University of Sheffield

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The University of Sheffield is the organisation that purported to perform research for the BBC's Panorama programme guestimating what effect minimum pricing would have on the population of England were a minimum price to be adopted.

Unfortunately, someone "fat-fingered their keyboard," which resulted in a massive overestimate of the potential number of Old Age Pensioners lives that would be saved by 3⅓ times, increasing the nebulous 1,150 lives 'saved' per year to 50,000 per decade (see what I did there?)

As a result, the BBC had to issue a correction on their news article[1], and had to pull the iPlayer version of Panorama to re-edit the program in light of the 'new' figures[2].

The Sheffield Alcohol Research Group of University of Sheffield, themselves claim

3,060 fewer deaths and 97,700 fewer hospital admissions in the tenth year after policy implementation[3]

So quite how the figure of 5,000 elderly lives saved per year from year one slipped out to be echoed via MSM passim, ad nauseum, and to sock-puppets such as www.minimumpricing.info[4] without peer-review, can only be imagined.

Explaining the correction, the BBC gives this as the reason they were told:

The University emphasised the human error was wholly on their part and has apologised unreservedly to the BBC.[2]

Doubts over research

It appears that even the research carried out by the University of Sheffield is somewhat suspect:

The results of the Sheffield research [for minimum pricing for the Scottish Parliament] are, after all, a totem carved from conjecture and guesswork (something which the authors of the report have themselves point out).

[...]

I admit that I am not qualified to “pick holes” in this research with authority. But, with fond memories of my MA in Sociology from some ten years ago, I do have some observations. The Sheffield research model for the relationship between price and consumption is an “econometric” model. This has been challenged by some sociologists and economists because it is model based on conjecture, and therefore there is some question about the reliability of using inferences to launch a major policy when such models are untested in reality. The Sheffield research indicates: “[d]ue to data limitations, the change in levels of peak consumption has to be estimated indirectly”.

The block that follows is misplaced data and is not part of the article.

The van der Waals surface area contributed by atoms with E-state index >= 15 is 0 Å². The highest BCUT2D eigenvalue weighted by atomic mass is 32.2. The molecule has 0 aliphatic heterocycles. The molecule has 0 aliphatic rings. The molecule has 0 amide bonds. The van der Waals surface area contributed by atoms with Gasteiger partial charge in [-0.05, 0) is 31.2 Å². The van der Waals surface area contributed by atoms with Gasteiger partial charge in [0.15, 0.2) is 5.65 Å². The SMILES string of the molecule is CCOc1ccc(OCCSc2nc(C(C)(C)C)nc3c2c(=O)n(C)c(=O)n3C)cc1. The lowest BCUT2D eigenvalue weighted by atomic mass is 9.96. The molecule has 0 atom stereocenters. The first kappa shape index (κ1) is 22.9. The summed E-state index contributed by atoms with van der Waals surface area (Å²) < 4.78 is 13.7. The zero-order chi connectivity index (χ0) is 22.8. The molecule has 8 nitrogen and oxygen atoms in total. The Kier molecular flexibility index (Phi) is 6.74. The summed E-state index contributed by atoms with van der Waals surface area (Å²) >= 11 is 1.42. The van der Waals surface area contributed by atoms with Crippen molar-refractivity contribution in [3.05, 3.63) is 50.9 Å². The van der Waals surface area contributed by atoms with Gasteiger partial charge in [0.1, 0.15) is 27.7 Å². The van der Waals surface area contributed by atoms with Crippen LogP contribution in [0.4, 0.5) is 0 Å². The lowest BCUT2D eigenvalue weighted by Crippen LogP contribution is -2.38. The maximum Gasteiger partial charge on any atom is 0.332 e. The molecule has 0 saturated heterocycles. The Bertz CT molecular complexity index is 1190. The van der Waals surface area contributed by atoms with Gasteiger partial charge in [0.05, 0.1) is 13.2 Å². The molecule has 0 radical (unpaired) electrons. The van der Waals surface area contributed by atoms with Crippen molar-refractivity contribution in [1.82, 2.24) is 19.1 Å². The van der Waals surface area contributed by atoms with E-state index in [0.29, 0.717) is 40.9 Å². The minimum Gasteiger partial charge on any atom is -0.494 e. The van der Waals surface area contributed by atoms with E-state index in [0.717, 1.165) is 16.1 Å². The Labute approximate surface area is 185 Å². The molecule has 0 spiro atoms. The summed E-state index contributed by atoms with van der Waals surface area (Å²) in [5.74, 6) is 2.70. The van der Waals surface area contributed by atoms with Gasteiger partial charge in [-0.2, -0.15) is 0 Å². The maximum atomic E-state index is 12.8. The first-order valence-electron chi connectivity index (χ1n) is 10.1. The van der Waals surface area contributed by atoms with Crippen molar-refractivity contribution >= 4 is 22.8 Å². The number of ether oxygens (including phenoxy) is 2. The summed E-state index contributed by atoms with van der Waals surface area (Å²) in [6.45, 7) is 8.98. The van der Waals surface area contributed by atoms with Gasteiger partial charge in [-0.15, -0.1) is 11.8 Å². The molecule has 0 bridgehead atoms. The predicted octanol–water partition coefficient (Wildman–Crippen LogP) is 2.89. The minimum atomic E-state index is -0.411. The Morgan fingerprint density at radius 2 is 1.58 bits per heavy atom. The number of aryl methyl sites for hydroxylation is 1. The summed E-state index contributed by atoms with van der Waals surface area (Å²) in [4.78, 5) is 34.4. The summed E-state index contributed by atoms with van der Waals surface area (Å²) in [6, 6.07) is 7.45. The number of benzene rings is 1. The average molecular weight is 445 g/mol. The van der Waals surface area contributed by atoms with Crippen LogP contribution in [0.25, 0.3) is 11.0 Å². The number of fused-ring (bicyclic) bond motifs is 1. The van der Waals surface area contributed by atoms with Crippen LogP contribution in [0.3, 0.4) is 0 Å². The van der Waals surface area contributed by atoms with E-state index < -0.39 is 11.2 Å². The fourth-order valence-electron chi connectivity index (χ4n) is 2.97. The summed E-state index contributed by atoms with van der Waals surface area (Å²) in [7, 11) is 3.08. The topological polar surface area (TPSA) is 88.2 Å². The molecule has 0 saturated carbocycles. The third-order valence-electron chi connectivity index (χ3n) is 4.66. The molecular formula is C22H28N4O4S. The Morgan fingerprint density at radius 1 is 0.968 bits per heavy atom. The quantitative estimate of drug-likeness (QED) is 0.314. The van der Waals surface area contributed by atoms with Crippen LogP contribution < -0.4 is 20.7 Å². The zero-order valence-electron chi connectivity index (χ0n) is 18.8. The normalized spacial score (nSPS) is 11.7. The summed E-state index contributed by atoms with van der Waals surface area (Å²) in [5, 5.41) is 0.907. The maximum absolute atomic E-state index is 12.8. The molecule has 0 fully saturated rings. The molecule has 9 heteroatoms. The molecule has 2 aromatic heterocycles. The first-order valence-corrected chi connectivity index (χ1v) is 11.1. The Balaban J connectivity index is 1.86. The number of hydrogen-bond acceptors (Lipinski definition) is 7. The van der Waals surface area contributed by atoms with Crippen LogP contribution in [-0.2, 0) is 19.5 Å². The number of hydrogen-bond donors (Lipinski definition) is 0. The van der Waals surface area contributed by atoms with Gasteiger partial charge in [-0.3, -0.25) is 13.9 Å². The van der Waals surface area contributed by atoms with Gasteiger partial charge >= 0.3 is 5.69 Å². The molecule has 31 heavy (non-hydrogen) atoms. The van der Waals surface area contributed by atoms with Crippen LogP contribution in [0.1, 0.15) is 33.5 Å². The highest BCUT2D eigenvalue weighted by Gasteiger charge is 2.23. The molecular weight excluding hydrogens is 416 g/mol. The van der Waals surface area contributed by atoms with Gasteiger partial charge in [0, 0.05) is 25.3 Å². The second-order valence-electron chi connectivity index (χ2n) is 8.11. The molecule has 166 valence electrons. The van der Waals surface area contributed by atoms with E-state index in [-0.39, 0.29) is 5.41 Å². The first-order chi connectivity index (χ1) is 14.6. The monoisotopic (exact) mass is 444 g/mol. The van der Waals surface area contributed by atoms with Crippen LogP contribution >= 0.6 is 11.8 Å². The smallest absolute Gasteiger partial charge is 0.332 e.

[...]

In fact, a number of the results in the Sheffield research are based on estimates: daily maximum consumption for 11 to 15 year olds is estimated; it is assumed that that the peak consumptions for 11 to 15 year olds are the same as 16 and 17 year olds; the data used is from 2003 (other sources indicate consumption levels have fallen in the last 3 years);...[5]


Elsewhere...

The Sheffield team do acknowledge some quite significant discrepancies between their model and previous work. Faced with the fact that their methodology produces results inconsistent with other findings for price elasticity in heavier drinkers they do provide an analysis that is consistent with the literature…

“To enable more direct comparability with the estimates in the literature we have also generated elasticity estimates for total alcohol purchasing from the EFS, shown in Table 11. These are in broad agreement with the literature, showing that - at the highest level of aggregation – hazardous and harmful drinkers (combined elasticity of -0.21) are less price elastic than moderate drinkers (elasticity of -0.47).”

….but then ignore it.

“Note that these high-level estimates are provided for reference only and are not included in the model.”

[6]

Corrections

Between the report being initially released in 2009, and 2013, various figures in the report were hugely reduced, to the point where it would make minimum pricing moot:

2009: 45p minimum price would cut consumption by 4.3%

2013: 45p minimum price would cut consumption by 1.6%


2009: It would save 344 lives in year 1 and 2,040 lives a year by year 10

2013: It would save 123 lives in year 1 and 624 lives a year by year 10


2009: Alcohol admissions would be down by 66,200

2013: Alcohol admissions would be down by 23,700


2009: Year one direct health savings of £58.6m and cumulative ten year saving of £1,074m

2013: Year one direct health savings of £25.3m and cumulative ten year saving of £417.2m


2009: Total societal value of harm reduction £6.6bn

2013: Total societal value of harm reduction £3.4bn[7]

References